The four justices in the majority in that decision reaffirmed it in the Humboldt County case. The three Humboldt County dissenters dissented in McFarlin as well.

The public-duty doctrine, as explained in a legal treatise cited by the Court, has been adopted by courts to limits government liability.

“The limitless potential liability that might be visited on government entities if affirmative duties were imposed on them for every undertaking has influenced courts in limiting the existence and scope of affirmative duties to which government entities are subject,” according to the Restatement (Third) of Torts. “Some courts insist on a ‘special relationship’ between the plaintiff and a public entity that distinguishes the plaintiff from the public at large before imposing an affirmative duty.”

The Iowa Supreme Court has long recognized the public-duty doctrine, saying it is “alive and well” in Iowa, according to a 2007 decision.

In the dissenting opinion, however, Justice Wiggins said the public-duty doctrine should not apply in this case, in part because the county had an affirmative duty to remove the concrete barrier under a State statute that mandates that government authorities remove all obstructions in highway right-of-ways within their jurisdiction.


Iowa Supreme Court: Plaintiff’s attorney crossed a line, so the defendant gets a new trial

By: Rox Laird on June 7th, 2018

The Iowa Supreme Court sent an asbestos case back for a new trial because the plaintiff’s attorney prejudiced the defendant in closing arguments. And the Court clarified its previous ruling on punitive damages in such cases.

The decision in Kinseth v. Weil-McLain handed down June 1 was written by Chief Justice Mark Cady and joined by all members of the Court.

A Wright County jury awarded the estate of Larry Kinseth $4 million in compensatory damages and $2.5 million in punitive damages against boiler manufacturer Weil-McLain. Kinseth worked for more than three decades assembling and installing boilers and in the process inhaled asbestos dust and fibers from products used to seal boiler components. He died in 2009 of a type of lung cancer caused by inhaling asbestos.

The trial judge ordered plaintiff’s counsel at the outset not to make certain prejudicial statements to the jurors, including how much the defendant spent on lawyers and expert witnesses, Weil-McLain’s wealth or power relative to the plaintiff, and that the jury should “send defendant a message” in its verdict. The defendant, in seeking a new trial, said Kinseth’s attorney violated that order in her closing argument, but the judge ruled Weil-McLain waived the objection by making it too late in the process.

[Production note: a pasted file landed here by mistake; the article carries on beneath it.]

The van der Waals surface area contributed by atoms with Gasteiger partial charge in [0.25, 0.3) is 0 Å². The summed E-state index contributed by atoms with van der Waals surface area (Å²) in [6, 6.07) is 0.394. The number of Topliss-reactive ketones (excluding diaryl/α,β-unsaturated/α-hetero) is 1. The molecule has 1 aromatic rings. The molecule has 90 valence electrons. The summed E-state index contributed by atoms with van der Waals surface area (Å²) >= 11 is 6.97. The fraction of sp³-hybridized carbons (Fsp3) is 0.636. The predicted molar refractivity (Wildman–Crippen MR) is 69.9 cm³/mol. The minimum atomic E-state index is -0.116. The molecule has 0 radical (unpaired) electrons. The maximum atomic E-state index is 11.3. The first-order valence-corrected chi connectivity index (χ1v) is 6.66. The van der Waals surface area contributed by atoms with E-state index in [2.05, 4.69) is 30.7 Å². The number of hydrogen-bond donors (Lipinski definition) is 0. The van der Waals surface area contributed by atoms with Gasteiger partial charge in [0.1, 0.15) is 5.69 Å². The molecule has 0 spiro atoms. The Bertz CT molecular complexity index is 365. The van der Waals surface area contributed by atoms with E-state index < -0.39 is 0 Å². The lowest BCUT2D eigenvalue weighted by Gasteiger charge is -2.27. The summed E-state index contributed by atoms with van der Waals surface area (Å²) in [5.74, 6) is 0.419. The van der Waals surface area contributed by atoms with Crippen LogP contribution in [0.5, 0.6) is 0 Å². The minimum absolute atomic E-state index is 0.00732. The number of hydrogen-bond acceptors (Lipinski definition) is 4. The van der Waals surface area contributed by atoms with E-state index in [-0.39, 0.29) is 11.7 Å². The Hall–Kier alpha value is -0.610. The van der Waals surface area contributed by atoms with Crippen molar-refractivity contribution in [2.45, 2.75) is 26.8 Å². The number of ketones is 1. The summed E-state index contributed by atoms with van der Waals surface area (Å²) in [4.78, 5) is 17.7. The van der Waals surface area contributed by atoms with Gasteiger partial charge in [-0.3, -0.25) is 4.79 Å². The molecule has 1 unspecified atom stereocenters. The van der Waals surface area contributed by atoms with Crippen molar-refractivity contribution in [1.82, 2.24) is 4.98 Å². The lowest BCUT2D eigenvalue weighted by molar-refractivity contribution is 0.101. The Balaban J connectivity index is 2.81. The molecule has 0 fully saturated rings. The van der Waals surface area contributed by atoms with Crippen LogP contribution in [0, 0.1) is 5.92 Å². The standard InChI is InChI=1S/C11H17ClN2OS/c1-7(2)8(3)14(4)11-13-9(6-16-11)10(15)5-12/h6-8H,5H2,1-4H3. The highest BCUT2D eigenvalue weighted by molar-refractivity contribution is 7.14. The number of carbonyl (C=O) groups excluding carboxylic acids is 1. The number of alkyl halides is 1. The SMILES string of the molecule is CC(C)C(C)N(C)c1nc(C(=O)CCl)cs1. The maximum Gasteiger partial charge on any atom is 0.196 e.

The Supreme Court disagreed, saying that failing to make a contemporaneous objection does not necessarily waive the objection, and in this case the mistrial motion was timely because it was made before the case was submitted to the jury.

Some of the objections to plaintiff counsel’s statements were warranted, some were not, the Court held. It was fair, for example, to attack the credibility of defense witnesses informed by studies sponsored by Weil-McLain, whereas counsel crossed the line by comparing the requested compensatory damages to the amount of money made by a defendant’s expert witness.

Plaintiff’s counsel clearly went too far, “perhaps most jarringly” the Court said, in stating that a punitive damages award between $4 million and $20 million is within the realm of what Weil-McLain spent on this litigation. “The sole purpose of these statements is to alert the jury that Weil-McLain has deep pockets and can afford a substantial award,” Cady wrote.

“When attorneys approach the jury box to present their closing arguments, they carry with them an immense responsibility,” Cady wrote, and “we observe a heightened sensitivity to inflammatory rhetoric and improper statements, which may impress upon the jury that it can look beyond the facts and law to resolve the case. Attorneys have a duty to refrain from crossing the admittedly hazy line between zealous advocacy and misconduct.”

The Court held that plaintiff’s counsel prejudiced the defendant with the theme that Weil-McLain spent exorbitant sums defending against asbestos suits rather than on victims, which the jury could address in its verdict.

On the question of punitive damages, Weil-McLain asserted that it did not deviate from industry standards in its conduct regarding asbestos, citing the 1993 Iowa Supreme Court ruling in Beeman v. Manville Corp. Asbestos Fund. Based on that decision, Weil-McLain argued, Kinseth must show that the company deviated from its peers.

But the Court said that argument ignores a distinction made in Beeman between defendants with specific knowledge of asbestos harms and defendants with only general industry knowledge of those harms.

Beeman instructs that if a defendant lacked specific knowledge of a potential harm and its conduct did not set it apart from others with the same general knowledge, any failure to warn was no more than negligence,” Cady wrote. “However, if a defendant had specific knowledge of the potential harms of asbestos and failed to act, it will not be shielded from punitive damages simply because its peers, who may or may not have had specific knowledge, similarly failed to act.”

Thus, the Court directed the trial court on remand to consider punitive damages in light of this clarification of Beeman. The Court also ruled on a number of other issues that may arise on remand, including allocation of fault and admissibility of evidence.